“We all were called inside the police station but I remained outside to take care of our tractors and trolleys. After sometime, I was told that my friends have been arrested. I was shocked, called few families and rushed back to Punjab to inform others,” Rawal said.
‘Peaceful Protesters Arrested’
Rawal accused the Delhi police of arresting peaceful protesters and slapping ‘rioting’ charges against them. “Delhi Police is creating a narrative by arresting peaceful protesters as rioters. Me and my neighbours were returning after following the approved route decided by the unions. Then why were they arrested? What is their crime?” he asked.
As per the list published by Delhi government, 109 protesters have been arrested. The charges slapped against these men are: Section 147 (punishment for rioting), Section 148 (Rioting, armed with deadly weapon), Section 149, and Section 189 (obstructing public servant in the discharge of his public functions), among others. However, the farmers’ unions have claimed that over 200 protesters are missing.
In Bangi Nilhal Singh village, flags of Kisan Ekta could be seen fluttering in the afternoon breeze everywhere -- protruding from the windowsill of houses, mounted on the bonnet of cars, installed on the reflectors of two-wheelers and so on.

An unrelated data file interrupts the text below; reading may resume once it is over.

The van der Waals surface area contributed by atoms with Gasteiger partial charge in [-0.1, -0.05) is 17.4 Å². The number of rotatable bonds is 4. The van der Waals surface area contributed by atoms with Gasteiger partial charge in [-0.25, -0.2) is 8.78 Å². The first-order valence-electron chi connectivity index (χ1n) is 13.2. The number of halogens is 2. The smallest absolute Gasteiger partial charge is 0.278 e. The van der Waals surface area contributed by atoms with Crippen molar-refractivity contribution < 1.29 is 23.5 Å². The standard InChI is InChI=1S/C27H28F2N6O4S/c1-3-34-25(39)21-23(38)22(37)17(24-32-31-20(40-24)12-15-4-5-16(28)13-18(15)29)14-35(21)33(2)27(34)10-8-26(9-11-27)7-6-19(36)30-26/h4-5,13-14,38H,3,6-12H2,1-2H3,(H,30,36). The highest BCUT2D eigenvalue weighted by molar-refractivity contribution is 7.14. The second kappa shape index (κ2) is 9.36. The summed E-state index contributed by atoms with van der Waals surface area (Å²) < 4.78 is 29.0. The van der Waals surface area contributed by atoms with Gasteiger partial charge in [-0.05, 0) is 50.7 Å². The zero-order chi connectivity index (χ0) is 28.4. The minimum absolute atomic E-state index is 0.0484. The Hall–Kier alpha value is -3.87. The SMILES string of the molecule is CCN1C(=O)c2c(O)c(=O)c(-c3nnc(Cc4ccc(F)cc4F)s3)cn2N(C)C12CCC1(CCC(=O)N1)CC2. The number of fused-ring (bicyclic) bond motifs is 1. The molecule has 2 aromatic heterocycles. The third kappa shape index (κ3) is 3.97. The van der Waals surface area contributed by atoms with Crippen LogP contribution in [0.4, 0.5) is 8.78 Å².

After farm laws were passed last year, announcements were made from the local Gurudwara educating people about the laws by the village’s first union chief, Jasgir Singh, 32, from Bharatiya Kisan Union (Sidhupur). As per the villagers, Jasgir had recently become the chief and was proactive in making arrangements to facilitate the travel of farmers to Delhi borders.
Inside Jasgir’s house, the families of arrested men had gathered for a meeting to decide the future course and legal avenues. At a distance, Jasgir’s seven-year-old son, Sukhdev, could be seen playing with a toy tractor by filling the trolley with sand and pulling it with a string while shouting ‘Wahe Guru Ji Da Khalsa, Wahe Guru Ji De Fateh’.
“He has been asking where his father is. We lied that he is still at the farmers’ protest against the kaale kanoon (black laws). Since then, he is imitating his father,” said Kulvinder Kaur, Jasgir’s wife.
NewsClick met with the arrested men’s family members who condemned a section of protesters entering the Red Fort and said that their sons were following the pre-decided route. “We will go to Delhi and meet the lawyers. The Union has extended support and the Chief Minister (Amarinder Singh) has also provided us with lawyers. But we want to meet the lawyers and understand the legalities,” said Kaur.